A History of the Military Dog Breeds Who Fought Alongside Us
We bet you have big plans with your pooch this holiday weekend — maybe a game of fetch or a run on the beach or just a nap in the hammock. However you celebrate, we know you’ll enjoy your time with your best friend.
But dogs can be more than companions. In many cases, they stand alongside servicemen and servicewomen in combat zones, where they display the same loyalty and responsibility we value in them at home.
This Memorial Day, we look back at the history of military dogs and celebrate the successes and sacrifices of our canine comrades in arms.
World War I Rescue Dogs
In the Trenches
Odor Detector Dogs
Modern Military Dogs
For deployment in the Middle East, the Belgian Malinois is the military dog of choice. More heat resistant than the German Shepherd and equally, if not more, nimble and responsive, the Belgian Malinois is also a popular police dog. Its light and compact build makes it ideal for tandem parachute jumps as well. A Malinois named Cairo was part of the U.S. Navy SEAL mission that killed Osama bin Laden in 2011.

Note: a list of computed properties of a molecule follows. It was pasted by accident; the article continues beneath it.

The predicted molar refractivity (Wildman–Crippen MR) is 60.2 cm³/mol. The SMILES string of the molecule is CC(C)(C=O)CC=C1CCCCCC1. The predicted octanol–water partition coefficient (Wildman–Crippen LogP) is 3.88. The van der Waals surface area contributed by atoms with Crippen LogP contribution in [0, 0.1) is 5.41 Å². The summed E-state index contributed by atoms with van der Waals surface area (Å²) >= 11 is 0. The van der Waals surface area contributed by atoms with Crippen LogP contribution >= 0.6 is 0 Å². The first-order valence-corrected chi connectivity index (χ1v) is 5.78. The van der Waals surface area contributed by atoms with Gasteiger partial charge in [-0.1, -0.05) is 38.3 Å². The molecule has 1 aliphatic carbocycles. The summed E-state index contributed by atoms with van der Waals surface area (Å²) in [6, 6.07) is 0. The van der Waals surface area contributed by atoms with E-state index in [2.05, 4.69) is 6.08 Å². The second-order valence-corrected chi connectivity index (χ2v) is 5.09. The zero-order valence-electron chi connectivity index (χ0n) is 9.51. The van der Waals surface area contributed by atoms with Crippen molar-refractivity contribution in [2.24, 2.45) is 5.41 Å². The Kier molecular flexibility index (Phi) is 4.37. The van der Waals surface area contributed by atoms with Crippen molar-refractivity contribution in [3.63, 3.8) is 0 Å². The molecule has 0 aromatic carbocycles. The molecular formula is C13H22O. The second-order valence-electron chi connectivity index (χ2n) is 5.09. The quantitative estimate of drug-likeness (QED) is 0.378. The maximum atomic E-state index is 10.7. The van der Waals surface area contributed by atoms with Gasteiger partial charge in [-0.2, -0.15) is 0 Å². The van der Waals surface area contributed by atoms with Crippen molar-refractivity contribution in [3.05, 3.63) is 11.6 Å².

Designing Military Breeds
The Soviets weren't alone in their desire to create the ideal military dog. The Canaan Dog is descended from largely feral dogs left to fend for themselves in the Negev Desert in southern Israel. Bedouins would capture the canines and train them as guard and livestock dogs. When the Israeli Defense Force tried to use military dogs in the 1930s, the popular military breeds couldn't handle the heat. So Dr. Rudolphina Menzel followed the Bedouins' example and domesticated feral Canaan Dogs; the dogs were used to develop a breeding and training program. By World War II, Canaan Dogs were serving as all-purpose military dogs.
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